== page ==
The Social Network
The New Museum Triennial buzzes with the new media of the masses.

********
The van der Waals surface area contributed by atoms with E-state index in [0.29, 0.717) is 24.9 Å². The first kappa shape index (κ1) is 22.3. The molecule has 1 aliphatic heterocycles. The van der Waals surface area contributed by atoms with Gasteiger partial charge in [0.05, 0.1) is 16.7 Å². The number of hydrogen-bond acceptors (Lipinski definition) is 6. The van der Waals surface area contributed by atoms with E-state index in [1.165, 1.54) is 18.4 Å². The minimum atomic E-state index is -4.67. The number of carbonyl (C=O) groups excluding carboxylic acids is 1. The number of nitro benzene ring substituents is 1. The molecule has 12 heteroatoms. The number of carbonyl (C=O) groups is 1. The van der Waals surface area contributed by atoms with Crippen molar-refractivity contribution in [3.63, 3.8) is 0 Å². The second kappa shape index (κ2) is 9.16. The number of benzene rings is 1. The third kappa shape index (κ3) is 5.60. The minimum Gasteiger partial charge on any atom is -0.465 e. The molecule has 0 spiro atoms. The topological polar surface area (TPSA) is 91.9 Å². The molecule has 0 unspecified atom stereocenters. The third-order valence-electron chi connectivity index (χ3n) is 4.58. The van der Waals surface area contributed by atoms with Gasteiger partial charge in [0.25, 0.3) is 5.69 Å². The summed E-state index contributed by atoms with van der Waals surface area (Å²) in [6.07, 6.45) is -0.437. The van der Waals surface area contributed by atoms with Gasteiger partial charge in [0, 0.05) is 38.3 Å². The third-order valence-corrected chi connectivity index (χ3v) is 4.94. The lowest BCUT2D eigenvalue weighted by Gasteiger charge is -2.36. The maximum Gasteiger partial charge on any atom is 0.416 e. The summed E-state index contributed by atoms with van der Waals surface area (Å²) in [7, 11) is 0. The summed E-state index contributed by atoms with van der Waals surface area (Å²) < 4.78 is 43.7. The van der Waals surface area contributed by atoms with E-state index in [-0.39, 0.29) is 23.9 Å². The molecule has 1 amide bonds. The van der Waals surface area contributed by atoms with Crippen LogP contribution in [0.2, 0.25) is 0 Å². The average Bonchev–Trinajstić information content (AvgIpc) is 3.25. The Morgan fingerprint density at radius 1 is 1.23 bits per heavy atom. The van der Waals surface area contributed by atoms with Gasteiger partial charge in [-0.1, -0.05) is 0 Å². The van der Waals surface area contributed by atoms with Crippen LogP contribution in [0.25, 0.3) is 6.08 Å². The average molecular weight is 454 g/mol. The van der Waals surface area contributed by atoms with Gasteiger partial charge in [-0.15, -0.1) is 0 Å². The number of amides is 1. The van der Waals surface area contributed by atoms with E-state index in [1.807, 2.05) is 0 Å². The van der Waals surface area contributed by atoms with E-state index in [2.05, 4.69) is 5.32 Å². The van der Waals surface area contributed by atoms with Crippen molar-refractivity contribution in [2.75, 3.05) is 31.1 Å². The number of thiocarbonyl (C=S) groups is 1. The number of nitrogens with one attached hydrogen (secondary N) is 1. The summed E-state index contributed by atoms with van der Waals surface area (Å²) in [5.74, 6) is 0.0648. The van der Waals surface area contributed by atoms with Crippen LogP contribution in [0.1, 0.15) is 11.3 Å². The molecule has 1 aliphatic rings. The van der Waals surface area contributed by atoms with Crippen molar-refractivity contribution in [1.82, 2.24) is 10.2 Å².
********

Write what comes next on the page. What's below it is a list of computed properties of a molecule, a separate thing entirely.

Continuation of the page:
With its focus on emerging artists, New York’s New Museum Triennial has been a closely watched proving ground since its inception in 2009. But with new-media macher Lauren Cornell and artist Ryan Trecartin at the helm, the 2015 edition, opening February 25, has generated unusually loud buzz. Titled “Surround Audience,” the exhibition grew out of Cornell and Trecartin’s conversations about how social media has changed mass culture. “We live in this very chatty, hypervisible society that is empowering,” says Cornell, the museum’s curator of digital projects. “But we are also experiencing new pressures, like surveillance and data capturing.” The 51 artists selected—the majority of whom were born in the 1980s—explore this tense, topsy-turvy moment via a wild variety of media. Through video and sculpture, South Korean Onejoon Che investigates a North Korean company that makes national monuments for numerous African governments; Michigan-based Steve Roggenbuck is known for the “poetic readings” he posts on YouTube. Says Trecartin, “We thought about artists who are hard to show because they are working in unusual ways, and whose inventiveness is really shattering our understanding of what art is.”